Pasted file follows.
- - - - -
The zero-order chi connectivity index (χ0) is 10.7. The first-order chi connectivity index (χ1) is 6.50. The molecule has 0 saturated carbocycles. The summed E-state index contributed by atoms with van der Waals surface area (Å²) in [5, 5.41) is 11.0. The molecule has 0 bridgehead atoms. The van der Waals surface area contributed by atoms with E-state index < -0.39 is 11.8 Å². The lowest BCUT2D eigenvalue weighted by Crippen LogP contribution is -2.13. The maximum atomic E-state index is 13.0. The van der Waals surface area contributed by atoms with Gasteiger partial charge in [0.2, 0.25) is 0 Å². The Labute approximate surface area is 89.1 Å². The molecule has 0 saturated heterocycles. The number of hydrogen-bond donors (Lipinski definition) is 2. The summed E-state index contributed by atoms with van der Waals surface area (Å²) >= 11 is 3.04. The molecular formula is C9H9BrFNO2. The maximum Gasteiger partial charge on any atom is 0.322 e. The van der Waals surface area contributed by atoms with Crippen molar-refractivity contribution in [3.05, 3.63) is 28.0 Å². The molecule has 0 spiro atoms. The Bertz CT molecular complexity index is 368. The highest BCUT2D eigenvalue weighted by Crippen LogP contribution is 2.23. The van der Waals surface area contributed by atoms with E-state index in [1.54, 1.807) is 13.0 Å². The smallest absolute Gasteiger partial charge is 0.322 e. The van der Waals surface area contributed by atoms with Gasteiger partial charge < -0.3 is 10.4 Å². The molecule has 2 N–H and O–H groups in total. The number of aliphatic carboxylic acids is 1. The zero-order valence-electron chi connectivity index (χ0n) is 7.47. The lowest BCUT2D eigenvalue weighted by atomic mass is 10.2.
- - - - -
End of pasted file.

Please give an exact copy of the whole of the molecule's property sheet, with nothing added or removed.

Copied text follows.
The zero-order chi connectivity index (χ0) is 10.7. The first-order chi connectivity index (χ1) is 6.50. The molecule has 0 saturated carbocycles. The summed E-state index contributed by atoms with van der Waals surface area (Å²) in [5, 5.41) is 11.0. The molecule has 0 bridgehead atoms. The van der Waals surface area contributed by atoms with E-state index < -0.39 is 11.8 Å². The lowest BCUT2D eigenvalue weighted by Crippen LogP contribution is -2.13. The maximum atomic E-state index is 13.0. The van der Waals surface area contributed by atoms with Gasteiger partial charge in [0.2, 0.25) is 0 Å². The Labute approximate surface area is 89.1 Å². The molecule has 0 saturated heterocycles. The number of hydrogen-bond donors (Lipinski definition) is 2. The summed E-state index contributed by atoms with van der Waals surface area (Å²) >= 11 is 3.04. The molecular formula is C9H9BrFNO2. The maximum Gasteiger partial charge on any atom is 0.322 e. The van der Waals surface area contributed by atoms with Crippen molar-refractivity contribution in [3.05, 3.63) is 28.0 Å². The molecule has 0 spiro atoms. The Bertz CT molecular complexity index is 368. The highest BCUT2D eigenvalue weighted by Crippen LogP contribution is 2.23. The van der Waals surface area contributed by atoms with E-state index in [1.54, 1.807) is 13.0 Å². The smallest absolute Gasteiger partial charge is 0.322 e. The van der Waals surface area contributed by atoms with Gasteiger partial charge < -0.3 is 10.4 Å². The molecule has 2 N–H and O–H groups in total. The number of aliphatic carboxylic acids is 1. The zero-order valence-electron chi connectivity index (χ0n) is 7.47. The lowest BCUT2D eigenvalue weighted by atomic mass is 10.2.